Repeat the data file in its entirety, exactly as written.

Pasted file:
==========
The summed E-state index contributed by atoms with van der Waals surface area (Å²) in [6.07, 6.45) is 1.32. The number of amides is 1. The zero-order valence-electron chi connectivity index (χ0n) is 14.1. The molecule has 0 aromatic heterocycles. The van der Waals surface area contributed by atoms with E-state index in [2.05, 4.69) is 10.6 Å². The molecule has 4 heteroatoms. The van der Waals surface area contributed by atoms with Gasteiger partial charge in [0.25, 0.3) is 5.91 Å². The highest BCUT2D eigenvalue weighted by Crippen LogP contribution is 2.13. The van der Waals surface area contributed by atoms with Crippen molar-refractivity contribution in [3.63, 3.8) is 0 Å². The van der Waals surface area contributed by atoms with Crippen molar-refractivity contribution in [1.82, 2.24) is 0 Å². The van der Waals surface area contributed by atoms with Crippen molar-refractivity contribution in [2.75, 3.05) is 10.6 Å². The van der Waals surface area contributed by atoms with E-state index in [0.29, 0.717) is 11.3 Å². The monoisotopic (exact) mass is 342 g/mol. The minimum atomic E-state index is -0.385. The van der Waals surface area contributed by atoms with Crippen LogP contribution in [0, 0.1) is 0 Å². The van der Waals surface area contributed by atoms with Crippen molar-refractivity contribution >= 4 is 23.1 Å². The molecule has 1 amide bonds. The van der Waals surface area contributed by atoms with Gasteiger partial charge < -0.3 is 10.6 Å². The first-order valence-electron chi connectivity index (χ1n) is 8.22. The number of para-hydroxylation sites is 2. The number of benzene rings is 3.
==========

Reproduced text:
The summed E-state index contributed by atoms with van der Waals surface area (Å²) in [6.07, 6.45) is 1.32. The number of amides is 1. The zero-order valence-electron chi connectivity index (χ0n) is 14.1. The molecule has 0 aromatic heterocycles. The van der Waals surface area contributed by atoms with E-state index in [2.05, 4.69) is 10.6 Å². The molecule has 4 heteroatoms. The van der Waals surface area contributed by atoms with Gasteiger partial charge in [0.25, 0.3) is 5.91 Å². The highest BCUT2D eigenvalue weighted by Crippen LogP contribution is 2.13. The van der Waals surface area contributed by atoms with Crippen molar-refractivity contribution in [3.63, 3.8) is 0 Å². The van der Waals surface area contributed by atoms with Crippen molar-refractivity contribution in [1.82, 2.24) is 0 Å². The van der Waals surface area contributed by atoms with Crippen molar-refractivity contribution in [2.75, 3.05) is 10.6 Å². The van der Waals surface area contributed by atoms with E-state index in [0.29, 0.717) is 11.3 Å². The monoisotopic (exact) mass is 342 g/mol. The minimum atomic E-state index is -0.385. The van der Waals surface area contributed by atoms with Crippen LogP contribution in [0, 0.1) is 0 Å². The van der Waals surface area contributed by atoms with Crippen molar-refractivity contribution >= 4 is 23.1 Å². The molecule has 1 amide bonds. The van der Waals surface area contributed by atoms with Gasteiger partial charge < -0.3 is 10.6 Å². The first-order valence-electron chi connectivity index (χ1n) is 8.22. The number of para-hydroxylation sites is 2. The number of benzene rings is 3.